This is post one hundred on ‘the tattooed gardener’ blog! Doesn’t time fly when your having fun, or in my case….. writing rubbish?
The good/bad news is, I still have loads more rubbish left to write about…. so be warned!
I was a little stumped on what to write on this being the hundredth post though, then I remembered what I had found in our gardeners hut one day.
Not long after becoming Head Gardener, we had our gardeners accommodation renovated. Before the builders moved in, we had to go through piles of old gardeners stuff that had built up over the years and found some very interesting items. One being this old Encyclopaedic book on gardening. So I took it home for safe keeping while we were in a temporary office and forgot all about it.
It wasn’t until the other day when sorting through stuff at home, I remembered I had found this old book. I then realised that this used to belong to a previous Head Gardener.
Many a book has been written about Trinity and it’s famous past residents and it’s buildings, wealth etc. But, it’s the more recent less known history of Trinity that has always interested me. Some of this I already know, as certain stories are passed down from gardener to gardener, also reading minutes from previous meetings and some old plans and ideas but certain other things get lost in time. So finding this for me , was a real gem.
The date on the inside of the cover is 1946 but I’m sure the book even pre dates this. The next hand written date in the book is 1958, so the gardeners obviously used this for reference for several years. So was this the main book that the Trinity gardeners used for many years? If so, when was the last time it was used for reference?
Was the calculator I found with the book, a tool that the gardening department use to use in their lawn management, plans/schemes? Have some of the older plantings still in and around the college, started life here with this calculator? This we will never know for sure. With the book was several hand written plant lists, garden records and other items relating to the gardens dept; that I felt I couldn’t really show.
I also found a bookmark on this page, ‘The Rock Garden’. Funny how a certain Trinity gardener of this day an age, has been writing his own version of the Rock Garden. Obviously, the Trinity gardener who had been reading this section, had the proper way of Rock gardening in mind…. or did they?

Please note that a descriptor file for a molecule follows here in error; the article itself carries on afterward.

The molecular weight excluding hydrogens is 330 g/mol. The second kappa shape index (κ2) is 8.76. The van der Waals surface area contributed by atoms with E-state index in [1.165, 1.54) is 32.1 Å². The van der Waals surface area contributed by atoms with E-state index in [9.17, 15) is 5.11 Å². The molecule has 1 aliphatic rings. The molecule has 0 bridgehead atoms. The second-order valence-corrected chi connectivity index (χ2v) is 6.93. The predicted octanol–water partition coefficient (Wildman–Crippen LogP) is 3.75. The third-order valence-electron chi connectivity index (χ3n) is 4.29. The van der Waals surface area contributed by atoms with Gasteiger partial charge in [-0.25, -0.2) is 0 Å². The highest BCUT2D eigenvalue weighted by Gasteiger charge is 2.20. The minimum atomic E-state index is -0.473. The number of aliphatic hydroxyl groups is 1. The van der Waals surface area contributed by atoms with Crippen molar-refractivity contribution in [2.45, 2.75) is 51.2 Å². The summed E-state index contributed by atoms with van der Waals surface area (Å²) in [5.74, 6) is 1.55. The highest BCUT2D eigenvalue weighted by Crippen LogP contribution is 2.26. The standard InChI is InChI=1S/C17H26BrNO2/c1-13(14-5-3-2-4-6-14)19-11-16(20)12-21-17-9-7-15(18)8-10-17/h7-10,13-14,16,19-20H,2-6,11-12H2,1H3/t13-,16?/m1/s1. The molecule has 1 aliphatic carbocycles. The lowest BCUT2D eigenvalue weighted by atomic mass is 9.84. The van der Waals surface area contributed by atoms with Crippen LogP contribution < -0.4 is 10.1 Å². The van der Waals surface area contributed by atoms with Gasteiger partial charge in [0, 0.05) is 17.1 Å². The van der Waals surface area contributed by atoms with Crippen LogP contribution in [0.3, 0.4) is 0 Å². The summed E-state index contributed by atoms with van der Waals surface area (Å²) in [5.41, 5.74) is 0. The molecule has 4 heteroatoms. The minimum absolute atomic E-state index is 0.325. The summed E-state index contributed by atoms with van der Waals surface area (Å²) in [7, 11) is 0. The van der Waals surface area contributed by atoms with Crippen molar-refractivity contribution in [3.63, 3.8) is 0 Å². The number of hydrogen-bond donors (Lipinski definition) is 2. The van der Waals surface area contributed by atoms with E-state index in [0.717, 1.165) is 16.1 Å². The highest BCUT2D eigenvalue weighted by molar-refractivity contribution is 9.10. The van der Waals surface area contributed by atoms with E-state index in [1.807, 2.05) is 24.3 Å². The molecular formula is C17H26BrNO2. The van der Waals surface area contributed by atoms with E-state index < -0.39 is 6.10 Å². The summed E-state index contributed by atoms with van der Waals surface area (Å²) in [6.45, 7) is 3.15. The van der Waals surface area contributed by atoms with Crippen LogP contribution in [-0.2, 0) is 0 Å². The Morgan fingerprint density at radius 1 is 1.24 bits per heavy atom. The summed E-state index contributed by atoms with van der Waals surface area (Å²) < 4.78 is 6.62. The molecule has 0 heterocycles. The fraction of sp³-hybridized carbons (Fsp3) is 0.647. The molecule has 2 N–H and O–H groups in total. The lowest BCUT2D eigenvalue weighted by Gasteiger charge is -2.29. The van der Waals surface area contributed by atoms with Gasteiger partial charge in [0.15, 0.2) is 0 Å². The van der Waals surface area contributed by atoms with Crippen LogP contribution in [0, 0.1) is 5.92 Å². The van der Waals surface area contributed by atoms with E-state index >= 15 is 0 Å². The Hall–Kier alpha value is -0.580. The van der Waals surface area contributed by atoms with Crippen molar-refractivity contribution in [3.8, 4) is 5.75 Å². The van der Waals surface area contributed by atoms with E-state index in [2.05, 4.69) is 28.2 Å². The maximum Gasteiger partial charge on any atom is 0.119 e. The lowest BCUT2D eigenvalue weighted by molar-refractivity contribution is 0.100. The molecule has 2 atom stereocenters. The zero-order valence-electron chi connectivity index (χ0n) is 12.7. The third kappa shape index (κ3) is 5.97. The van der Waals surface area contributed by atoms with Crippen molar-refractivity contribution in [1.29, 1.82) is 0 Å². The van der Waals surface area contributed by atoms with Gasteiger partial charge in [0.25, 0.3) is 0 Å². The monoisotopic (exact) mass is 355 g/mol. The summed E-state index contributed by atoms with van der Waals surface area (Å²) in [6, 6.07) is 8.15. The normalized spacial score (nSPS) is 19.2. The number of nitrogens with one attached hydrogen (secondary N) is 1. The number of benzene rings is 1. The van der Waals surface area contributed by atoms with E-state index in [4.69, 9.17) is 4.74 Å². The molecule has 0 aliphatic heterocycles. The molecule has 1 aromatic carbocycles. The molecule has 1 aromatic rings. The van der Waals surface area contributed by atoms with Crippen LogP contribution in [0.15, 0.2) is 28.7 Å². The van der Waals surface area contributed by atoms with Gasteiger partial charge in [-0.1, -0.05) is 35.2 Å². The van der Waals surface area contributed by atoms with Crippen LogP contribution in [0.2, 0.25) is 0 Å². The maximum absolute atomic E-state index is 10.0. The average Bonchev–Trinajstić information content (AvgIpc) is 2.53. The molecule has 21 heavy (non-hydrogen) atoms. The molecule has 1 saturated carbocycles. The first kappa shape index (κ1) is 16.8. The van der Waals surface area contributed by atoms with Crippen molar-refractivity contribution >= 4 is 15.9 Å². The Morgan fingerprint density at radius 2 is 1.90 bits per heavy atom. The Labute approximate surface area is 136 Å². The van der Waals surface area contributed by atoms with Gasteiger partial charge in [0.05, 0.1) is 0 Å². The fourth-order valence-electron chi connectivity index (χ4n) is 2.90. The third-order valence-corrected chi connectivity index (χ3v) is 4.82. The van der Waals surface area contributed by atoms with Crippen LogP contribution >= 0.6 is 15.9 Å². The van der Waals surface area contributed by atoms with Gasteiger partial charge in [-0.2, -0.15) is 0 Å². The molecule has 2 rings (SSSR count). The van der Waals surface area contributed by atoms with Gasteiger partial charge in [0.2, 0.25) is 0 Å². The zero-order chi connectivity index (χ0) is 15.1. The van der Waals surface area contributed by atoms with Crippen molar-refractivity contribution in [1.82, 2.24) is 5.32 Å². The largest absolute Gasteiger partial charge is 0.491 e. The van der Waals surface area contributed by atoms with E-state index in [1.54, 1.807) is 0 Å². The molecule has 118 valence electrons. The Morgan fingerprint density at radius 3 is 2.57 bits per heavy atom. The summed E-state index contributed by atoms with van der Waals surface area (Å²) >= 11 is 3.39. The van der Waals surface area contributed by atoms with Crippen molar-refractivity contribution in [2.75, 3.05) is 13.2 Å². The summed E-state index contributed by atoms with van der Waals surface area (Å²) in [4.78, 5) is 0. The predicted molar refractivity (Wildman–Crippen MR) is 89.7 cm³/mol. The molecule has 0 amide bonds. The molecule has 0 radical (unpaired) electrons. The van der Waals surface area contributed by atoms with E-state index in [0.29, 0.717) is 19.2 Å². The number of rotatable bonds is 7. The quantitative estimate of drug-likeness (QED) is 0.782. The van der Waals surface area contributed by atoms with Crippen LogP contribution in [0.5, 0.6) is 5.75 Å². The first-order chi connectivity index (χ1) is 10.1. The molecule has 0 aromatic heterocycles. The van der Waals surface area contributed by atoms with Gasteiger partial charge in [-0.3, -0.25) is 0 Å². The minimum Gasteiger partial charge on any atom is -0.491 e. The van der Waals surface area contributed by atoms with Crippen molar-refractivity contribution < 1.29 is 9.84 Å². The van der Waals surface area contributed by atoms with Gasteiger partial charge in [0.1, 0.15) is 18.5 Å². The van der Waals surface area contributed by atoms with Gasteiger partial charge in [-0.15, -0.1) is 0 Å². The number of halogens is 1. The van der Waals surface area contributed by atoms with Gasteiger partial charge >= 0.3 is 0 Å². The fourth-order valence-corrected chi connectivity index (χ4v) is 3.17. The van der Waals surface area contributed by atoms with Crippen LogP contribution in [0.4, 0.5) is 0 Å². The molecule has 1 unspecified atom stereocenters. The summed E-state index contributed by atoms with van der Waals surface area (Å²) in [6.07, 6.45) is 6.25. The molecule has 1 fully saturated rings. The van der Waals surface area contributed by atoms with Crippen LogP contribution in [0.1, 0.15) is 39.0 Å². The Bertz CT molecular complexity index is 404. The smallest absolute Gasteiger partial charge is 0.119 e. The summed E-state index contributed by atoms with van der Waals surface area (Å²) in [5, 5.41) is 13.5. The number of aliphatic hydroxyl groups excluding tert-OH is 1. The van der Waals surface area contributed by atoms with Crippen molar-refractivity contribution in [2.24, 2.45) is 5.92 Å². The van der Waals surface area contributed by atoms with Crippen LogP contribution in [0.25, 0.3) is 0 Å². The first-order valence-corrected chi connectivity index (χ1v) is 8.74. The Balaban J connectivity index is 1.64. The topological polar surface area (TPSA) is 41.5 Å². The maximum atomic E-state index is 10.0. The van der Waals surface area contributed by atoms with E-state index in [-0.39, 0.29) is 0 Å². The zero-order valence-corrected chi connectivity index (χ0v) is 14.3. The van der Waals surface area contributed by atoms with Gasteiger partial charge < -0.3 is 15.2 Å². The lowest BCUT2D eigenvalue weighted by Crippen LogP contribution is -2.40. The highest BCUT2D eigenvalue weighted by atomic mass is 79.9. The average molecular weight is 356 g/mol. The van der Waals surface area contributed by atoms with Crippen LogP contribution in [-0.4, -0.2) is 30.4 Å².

Time has moved on in life and in the garden but working in places like Trinity, time seems to stand still. Now, I do mean this in the nicest of ways, as with many a historical garden, there is that special quality that you don’t always get working elsewhere. Walking around the garden you see many things that, many eyes have seen before and many more will see in the future. Then you will find these little bits of history that had been hidden for many years, that had all been forgotten about.
Trinity was founded in 1546 by King Henry VIII, so from the date in the book through to the present day, it is only a small part of Trinity’s history. Even though you feel like you are working in a place that is stuck in it’s own little time bubble, time certainly does move on and changes do happen. For instance, who would of thought that one day, Trinity would have a :long balding haired, tattooed, baseball hat wearing Head Gardener….. I wouldn’t of done for a start! Something I am very proud of and a position I know I am very privileged to hold!
So having came across this book again, I will take it back to the Gardeners Office and put it back on the shelf, along with the more up to date books we now have.
I love garden history, I often wonder what previous head gardeners would think of a woman at the helm at Cliffe. Shock, horror and outrage I would imagine!
I’m sure there would have been a few of them that would of thought like that. Unfortunately, some of that attitude does still exist today but I hope to think people’s attitudes have moved on.
Sort of like me being a black woman welder on ships? *chuckle* History rolls in its grave! (as if there were no women, or people of colour, on ships – history says otherwise!)
That book is a great find, though! Reading the thoughts (and complaints!) of Gardeners Who Came Before would be a treat. Nice score!